Square Enix and PlatinumGames have revealed a detailed look at Babylon’s Fall, an upcoming action title which draws heavy inspiration from the likes of Bayonetta and Nier Automata. Showcased during the publisher’s E3 presentation – it looks bold, goofy, and everything you’d expect from a Japanese title like this.
It’s from the same team that brought us Nier Automata, so you’ll likely see a return to some of what makes PlatinumGames and its vast body of work so compelling. While it sounds like Yoko Taro may have multiple projects in the works, this isn’t one of them, with the project being led director Kenji Saito. Perhaps we’ll see more from Taro-san later this year.
The trailer provides us with a glimpse at combat which appears fast, frantic, and satisfying – all of which are hallmarks of the Japanese studio. Platinum has said we will see more customization options in Babylon’s Fall than the typical hack ‘n’ slash affair, and you’ll be able to heavily alter and change loadouts before each battle. We’ll also see the return of RPG-lite systems, like crafting and resource management.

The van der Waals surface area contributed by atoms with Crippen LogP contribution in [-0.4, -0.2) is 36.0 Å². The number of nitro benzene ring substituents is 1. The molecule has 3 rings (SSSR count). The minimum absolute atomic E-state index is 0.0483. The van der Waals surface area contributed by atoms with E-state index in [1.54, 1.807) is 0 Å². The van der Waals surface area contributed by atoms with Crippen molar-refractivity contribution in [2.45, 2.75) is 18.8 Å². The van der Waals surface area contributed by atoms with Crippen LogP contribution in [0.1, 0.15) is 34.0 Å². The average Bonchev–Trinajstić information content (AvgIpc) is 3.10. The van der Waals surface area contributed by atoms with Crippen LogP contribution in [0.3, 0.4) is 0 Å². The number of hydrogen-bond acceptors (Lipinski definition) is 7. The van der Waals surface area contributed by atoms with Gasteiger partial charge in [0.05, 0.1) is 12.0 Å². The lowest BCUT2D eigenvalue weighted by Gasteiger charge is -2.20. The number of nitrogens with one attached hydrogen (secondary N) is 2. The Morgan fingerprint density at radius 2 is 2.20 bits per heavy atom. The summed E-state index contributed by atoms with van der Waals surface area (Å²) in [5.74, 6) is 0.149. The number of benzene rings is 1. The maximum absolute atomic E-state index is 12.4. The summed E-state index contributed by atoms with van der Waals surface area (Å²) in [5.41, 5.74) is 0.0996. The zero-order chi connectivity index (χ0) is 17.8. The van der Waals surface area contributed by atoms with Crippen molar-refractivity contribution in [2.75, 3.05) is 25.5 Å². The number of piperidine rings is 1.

Babylon’s Fall has been silent since its 2018 reveal, and it wasn’t until 2020 that PlatinumGames reminded us of its project, noting that it was “continuing to progress well.” Prior to today’s Square Enix showcase, the company did promise that we would see an update on Babylon, in addition to news on Life is Strange and Marvel’s Avengers.
To our surprise, Babylon’s Fall is being developed as a live-service title, meaning it will likely incorporate multiplayer elements or some form of progression across seasonal updates. This would explain the focus on customisation, with players earning loot and weapons with varying rarities to show off to their friends as they fight monsters and raid dungeons together.
It is in the works for PS4, PS5, and PC, although a concrete release date wasn’t announced during the Square Enix presentation. If you’re a fan of Platinum’s previous work, you’ll likely find something to love in Babylon’s Fall, but we’re curious to see how live-service elements will work in such an environment.
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